Eliahu is not shy about pointing out the enormous challenge that forms the crux of the Treasure Island/Yerba Buena Island Development Project– being that it is located on a manmade body of land that sits upon up to 100 feet of compressible soil and 50 feet liquefiable material, surrounded by water, nestled between the two largest faults on the continent. To both compensate for the compressible nature of the bay mud and the vulnerability of the sand to seismic activity, engineers had to take advantage of both static loading and dynamic energy. Static loading was essential to consolidating for the bay mud. This remediation tech- nique involved pre-compressing a location with a large static load to “squeeze all the water out from the mud,” says Eliahu. The key to this process is ensuring the temporary pre-fill is heavier than the foundation of the new building. In doing so, the building will impose less weight than the soil was previously under, preventing additional settling. For the areas of the island built on sandy soil, the key remediation technique was to densify the material by using dynamic energy. 

Treasure Island’s location meant that the compaction of this liquefiable material was paramount to safely building on the site. In 2015, ENGEO selected a site on the island to conduct a full-scale testing program for using dynamic energy to densify the material. Part of this testing involved using a 51-ton motor unit to densify material through vibro-compaction and replacement. Although this technology has a long record of success in Japan, it had never been used in the United States. This massive piece of machinery is outfitted with four probes shaped like H-piles. The arms are powered by two motors turning in the opposite direction, rapidly vibrating the arms up and down as they are lowered into the ground. As the machinery moves up and down, it displaces material, which the process was completed, the team then followed up by using a different, smaller tamping machine to densify the top layer of material. 

The result of this testing phase was clear: this technique was very effective at densifying the first 23-feet of material, but had almost no effect on materials below that, particularly the older, natural materials. Eliahu and his team conducted another round of testing to determine if another technique would need to be used to densify this deeper material or if it had some form of natural resistance. To get a better understanding of this deeper material, ENGEO carefully sampled the island soils and used many techniques, including scanning electron microscopy, cyclic shear testing, and geologic mapping. This refined analysis showed that the natural shoal material had a very complex composition that formed a “natural fabric” which made the underlying material resistant to movement.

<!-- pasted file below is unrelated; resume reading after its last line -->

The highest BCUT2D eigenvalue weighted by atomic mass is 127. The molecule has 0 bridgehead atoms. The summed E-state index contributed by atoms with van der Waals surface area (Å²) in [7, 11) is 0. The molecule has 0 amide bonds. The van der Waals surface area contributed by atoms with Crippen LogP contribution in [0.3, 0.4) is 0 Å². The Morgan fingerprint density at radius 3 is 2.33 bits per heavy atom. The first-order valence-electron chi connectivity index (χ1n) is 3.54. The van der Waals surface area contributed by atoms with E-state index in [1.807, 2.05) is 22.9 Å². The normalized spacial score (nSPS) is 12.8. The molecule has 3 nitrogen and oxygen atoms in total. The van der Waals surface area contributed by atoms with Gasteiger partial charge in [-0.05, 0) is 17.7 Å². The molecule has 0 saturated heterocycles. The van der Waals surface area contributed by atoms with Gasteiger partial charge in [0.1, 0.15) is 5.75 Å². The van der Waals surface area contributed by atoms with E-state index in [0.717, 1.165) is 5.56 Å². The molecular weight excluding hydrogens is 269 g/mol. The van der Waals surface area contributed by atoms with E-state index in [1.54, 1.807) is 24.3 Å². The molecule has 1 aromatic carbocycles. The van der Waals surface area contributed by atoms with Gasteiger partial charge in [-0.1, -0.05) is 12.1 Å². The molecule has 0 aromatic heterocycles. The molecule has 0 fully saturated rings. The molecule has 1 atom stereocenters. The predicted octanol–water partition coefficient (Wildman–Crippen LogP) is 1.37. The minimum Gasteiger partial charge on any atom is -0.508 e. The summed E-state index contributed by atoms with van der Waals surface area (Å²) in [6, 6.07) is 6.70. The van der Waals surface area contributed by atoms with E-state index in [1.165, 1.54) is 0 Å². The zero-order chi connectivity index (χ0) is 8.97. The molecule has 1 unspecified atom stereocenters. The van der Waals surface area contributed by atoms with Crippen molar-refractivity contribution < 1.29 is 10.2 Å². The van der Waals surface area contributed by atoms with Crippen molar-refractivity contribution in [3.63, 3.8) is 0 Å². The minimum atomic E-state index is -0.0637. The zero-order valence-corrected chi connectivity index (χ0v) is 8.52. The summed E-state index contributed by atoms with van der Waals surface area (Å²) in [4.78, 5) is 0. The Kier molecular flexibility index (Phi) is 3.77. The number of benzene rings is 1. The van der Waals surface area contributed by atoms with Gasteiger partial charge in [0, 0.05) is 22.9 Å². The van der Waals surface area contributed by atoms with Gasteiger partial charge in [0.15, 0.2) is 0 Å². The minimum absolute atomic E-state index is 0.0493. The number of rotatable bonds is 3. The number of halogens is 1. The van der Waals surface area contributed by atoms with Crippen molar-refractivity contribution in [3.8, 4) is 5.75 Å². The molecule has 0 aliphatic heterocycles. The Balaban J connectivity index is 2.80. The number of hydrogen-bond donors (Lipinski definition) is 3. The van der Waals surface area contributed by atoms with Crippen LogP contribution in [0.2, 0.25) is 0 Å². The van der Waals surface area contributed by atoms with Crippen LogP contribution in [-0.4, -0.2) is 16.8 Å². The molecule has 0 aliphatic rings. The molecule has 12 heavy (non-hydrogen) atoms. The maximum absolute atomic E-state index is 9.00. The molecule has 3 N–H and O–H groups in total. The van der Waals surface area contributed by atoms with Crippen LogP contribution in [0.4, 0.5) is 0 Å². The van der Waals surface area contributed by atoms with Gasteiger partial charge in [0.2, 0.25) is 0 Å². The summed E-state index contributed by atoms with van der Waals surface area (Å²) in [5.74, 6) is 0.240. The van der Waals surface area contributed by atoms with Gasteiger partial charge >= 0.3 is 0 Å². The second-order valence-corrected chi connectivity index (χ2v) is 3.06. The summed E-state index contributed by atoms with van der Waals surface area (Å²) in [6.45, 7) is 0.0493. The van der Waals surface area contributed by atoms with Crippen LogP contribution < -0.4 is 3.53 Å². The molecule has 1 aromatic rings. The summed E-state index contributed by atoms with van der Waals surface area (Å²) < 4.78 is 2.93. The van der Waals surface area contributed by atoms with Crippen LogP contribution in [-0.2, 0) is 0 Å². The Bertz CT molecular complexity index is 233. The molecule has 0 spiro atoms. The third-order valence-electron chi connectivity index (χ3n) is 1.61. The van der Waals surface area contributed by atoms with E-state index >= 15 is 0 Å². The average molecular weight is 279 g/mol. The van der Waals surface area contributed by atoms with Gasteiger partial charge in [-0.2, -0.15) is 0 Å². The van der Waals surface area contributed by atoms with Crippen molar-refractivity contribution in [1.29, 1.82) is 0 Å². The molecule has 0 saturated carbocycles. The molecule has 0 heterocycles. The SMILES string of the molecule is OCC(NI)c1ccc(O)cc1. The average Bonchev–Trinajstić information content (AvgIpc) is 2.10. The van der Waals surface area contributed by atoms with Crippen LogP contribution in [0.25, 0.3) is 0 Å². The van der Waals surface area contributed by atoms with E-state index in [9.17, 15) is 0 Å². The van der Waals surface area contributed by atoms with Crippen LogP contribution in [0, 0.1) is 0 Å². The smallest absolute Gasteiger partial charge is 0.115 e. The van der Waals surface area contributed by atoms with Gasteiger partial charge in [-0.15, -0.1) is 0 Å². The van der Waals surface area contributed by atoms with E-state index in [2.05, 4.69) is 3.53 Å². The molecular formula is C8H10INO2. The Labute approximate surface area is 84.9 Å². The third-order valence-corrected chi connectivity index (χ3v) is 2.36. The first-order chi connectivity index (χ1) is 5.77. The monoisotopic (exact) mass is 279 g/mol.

The setting of this new development means that it also has to con- tend with rising sea levels from climate change. Varying levels of settlement across the island mean that ENGEO’s team had to take an adaptive management strategy approach. Rather than building a wall of levees around the island, Eliahu and his team are taking a more innovative approach to combating sea level rise–monitoring the rising of the sea and applying that information to their settlement data. This allows them to come up with adaptable solutions that can be applied to specific areas of need on the island. The initial construction places the development area of the project about 3.5-feet above the 100-year sea level, which Eliahu believes, based on current sea level rise projections, makes the new development safe until at least the end of the century.  

As the Treasure Island/Yerba Buena Island Development Project continues moving forward, each step is being supported by advanced geotechnical engineering work from ENGEO. As a part of its adaptive management strategy for the project, Eliahu points out their ability to not only plan and perform complex geotechnical work and testing, but also to monitor the data it generates in real time. This provides the team at ENGEO both a better base of knowledge to work from and flexibility to adapt to changes in near real time. With recent milestones such as the completion of the ferry terminal and its opening for daily service, ENGEO’s attention to detail is coming to fruition and will continue to benefit the project beyond its ultimate completion. 


Luke Carothers is the Editor for Civil + Structural Engineer Media. If you want us to cover your project or want to feature your own article, he can be reached at lcarothers@zweiggroup.com.  

Comments